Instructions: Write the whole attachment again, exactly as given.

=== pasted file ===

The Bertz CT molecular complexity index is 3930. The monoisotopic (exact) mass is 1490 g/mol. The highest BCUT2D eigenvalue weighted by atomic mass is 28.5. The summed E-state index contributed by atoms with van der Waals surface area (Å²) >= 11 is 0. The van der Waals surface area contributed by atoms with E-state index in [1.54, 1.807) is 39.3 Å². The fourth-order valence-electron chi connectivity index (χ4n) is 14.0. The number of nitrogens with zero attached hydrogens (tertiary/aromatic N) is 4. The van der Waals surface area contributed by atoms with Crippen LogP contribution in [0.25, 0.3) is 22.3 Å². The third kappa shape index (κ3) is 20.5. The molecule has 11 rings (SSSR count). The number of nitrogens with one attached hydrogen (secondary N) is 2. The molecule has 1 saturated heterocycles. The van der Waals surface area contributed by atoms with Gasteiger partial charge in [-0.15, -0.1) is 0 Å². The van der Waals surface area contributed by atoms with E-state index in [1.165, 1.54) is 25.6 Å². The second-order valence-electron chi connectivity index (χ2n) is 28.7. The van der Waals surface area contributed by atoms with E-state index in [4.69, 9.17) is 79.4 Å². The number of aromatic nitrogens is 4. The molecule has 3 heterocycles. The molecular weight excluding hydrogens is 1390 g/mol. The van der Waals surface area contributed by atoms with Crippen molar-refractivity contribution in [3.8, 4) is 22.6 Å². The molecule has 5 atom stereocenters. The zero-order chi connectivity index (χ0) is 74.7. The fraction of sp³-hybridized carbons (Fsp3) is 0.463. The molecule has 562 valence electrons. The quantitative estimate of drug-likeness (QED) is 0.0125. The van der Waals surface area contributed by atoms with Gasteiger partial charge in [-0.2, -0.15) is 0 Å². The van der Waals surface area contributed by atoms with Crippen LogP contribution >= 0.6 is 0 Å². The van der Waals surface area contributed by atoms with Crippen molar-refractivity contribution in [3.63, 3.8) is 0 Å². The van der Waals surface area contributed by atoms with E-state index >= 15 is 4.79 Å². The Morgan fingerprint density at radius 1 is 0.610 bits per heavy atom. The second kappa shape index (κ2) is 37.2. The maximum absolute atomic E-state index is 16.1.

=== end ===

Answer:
The Bertz CT molecular complexity index is 3930. The monoisotopic (exact) mass is 1490 g/mol. The highest BCUT2D eigenvalue weighted by atomic mass is 28.5. The summed E-state index contributed by atoms with van der Waals surface area (Å²) >= 11 is 0. The van der Waals surface area contributed by atoms with E-state index in [1.54, 1.807) is 39.3 Å². The fourth-order valence-electron chi connectivity index (χ4n) is 14.0. The number of nitrogens with zero attached hydrogens (tertiary/aromatic N) is 4. The van der Waals surface area contributed by atoms with Crippen LogP contribution in [0.25, 0.3) is 22.3 Å². The third kappa shape index (κ3) is 20.5. The molecule has 11 rings (SSSR count). The number of nitrogens with one attached hydrogen (secondary N) is 2. The molecule has 1 saturated heterocycles. The van der Waals surface area contributed by atoms with Gasteiger partial charge in [-0.15, -0.1) is 0 Å². The van der Waals surface area contributed by atoms with E-state index in [1.165, 1.54) is 25.6 Å². The second-order valence-electron chi connectivity index (χ2n) is 28.7. The van der Waals surface area contributed by atoms with E-state index in [4.69, 9.17) is 79.4 Å². The number of aromatic nitrogens is 4. The molecule has 3 heterocycles. The molecular weight excluding hydrogens is 1390 g/mol. The van der Waals surface area contributed by atoms with Crippen molar-refractivity contribution in [3.8, 4) is 22.6 Å². The molecule has 5 atom stereocenters. The zero-order chi connectivity index (χ0) is 74.7. The fraction of sp³-hybridized carbons (Fsp3) is 0.463. The molecule has 562 valence electrons. The quantitative estimate of drug-likeness (QED) is 0.0125. The van der Waals surface area contributed by atoms with Gasteiger partial charge in [-0.2, -0.15) is 0 Å². The van der Waals surface area contributed by atoms with Crippen LogP contribution >= 0.6 is 0 Å². The van der Waals surface area contributed by atoms with Crippen molar-refractivity contribution in [3.63, 3.8) is 0 Å². The van der Waals surface area contributed by atoms with E-state index >= 15 is 4.79 Å². The Morgan fingerprint density at radius 1 is 0.610 bits per heavy atom. The second kappa shape index (κ2) is 37.2. The maximum absolute atomic E-state index is 16.1.